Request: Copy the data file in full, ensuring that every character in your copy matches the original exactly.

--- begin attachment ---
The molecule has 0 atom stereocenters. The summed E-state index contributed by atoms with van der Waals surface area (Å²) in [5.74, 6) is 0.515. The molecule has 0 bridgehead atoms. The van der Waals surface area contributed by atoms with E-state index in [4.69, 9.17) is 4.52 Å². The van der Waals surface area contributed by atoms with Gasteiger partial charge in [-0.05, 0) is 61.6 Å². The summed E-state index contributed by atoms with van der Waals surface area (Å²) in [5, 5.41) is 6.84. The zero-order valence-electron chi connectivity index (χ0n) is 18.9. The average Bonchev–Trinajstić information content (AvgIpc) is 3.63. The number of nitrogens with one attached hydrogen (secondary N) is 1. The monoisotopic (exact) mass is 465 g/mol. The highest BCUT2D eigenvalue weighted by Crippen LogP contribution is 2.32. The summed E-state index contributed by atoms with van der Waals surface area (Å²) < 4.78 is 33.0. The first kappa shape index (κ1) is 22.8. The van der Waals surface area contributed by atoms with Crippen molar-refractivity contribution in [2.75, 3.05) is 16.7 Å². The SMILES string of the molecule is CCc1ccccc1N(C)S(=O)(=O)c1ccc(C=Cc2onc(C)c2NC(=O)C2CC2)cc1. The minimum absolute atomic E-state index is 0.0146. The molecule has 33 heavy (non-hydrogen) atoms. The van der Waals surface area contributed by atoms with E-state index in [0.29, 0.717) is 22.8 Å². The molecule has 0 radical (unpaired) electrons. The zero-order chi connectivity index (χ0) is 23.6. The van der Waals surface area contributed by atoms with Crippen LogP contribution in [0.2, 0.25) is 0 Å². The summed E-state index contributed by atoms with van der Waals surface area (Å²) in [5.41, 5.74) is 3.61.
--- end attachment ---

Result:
The molecule has 0 atom stereocenters. The summed E-state index contributed by atoms with van der Waals surface area (Å²) in [5.74, 6) is 0.515. The molecule has 0 bridgehead atoms. The van der Waals surface area contributed by atoms with E-state index in [4.69, 9.17) is 4.52 Å². The van der Waals surface area contributed by atoms with Gasteiger partial charge in [-0.05, 0) is 61.6 Å². The summed E-state index contributed by atoms with van der Waals surface area (Å²) in [5, 5.41) is 6.84. The zero-order valence-electron chi connectivity index (χ0n) is 18.9. The average Bonchev–Trinajstić information content (AvgIpc) is 3.63. The number of nitrogens with one attached hydrogen (secondary N) is 1. The monoisotopic (exact) mass is 465 g/mol. The highest BCUT2D eigenvalue weighted by Crippen LogP contribution is 2.32. The summed E-state index contributed by atoms with van der Waals surface area (Å²) < 4.78 is 33.0. The first kappa shape index (κ1) is 22.8. The van der Waals surface area contributed by atoms with Crippen molar-refractivity contribution in [2.75, 3.05) is 16.7 Å². The SMILES string of the molecule is CCc1ccccc1N(C)S(=O)(=O)c1ccc(C=Cc2onc(C)c2NC(=O)C2CC2)cc1. The minimum absolute atomic E-state index is 0.0146. The molecule has 33 heavy (non-hydrogen) atoms. The van der Waals surface area contributed by atoms with E-state index in [0.29, 0.717) is 22.8 Å². The molecule has 0 radical (unpaired) electrons. The zero-order chi connectivity index (χ0) is 23.6. The van der Waals surface area contributed by atoms with Crippen LogP contribution in [0.2, 0.25) is 0 Å². The summed E-state index contributed by atoms with van der Waals surface area (Å²) in [5.41, 5.74) is 3.61.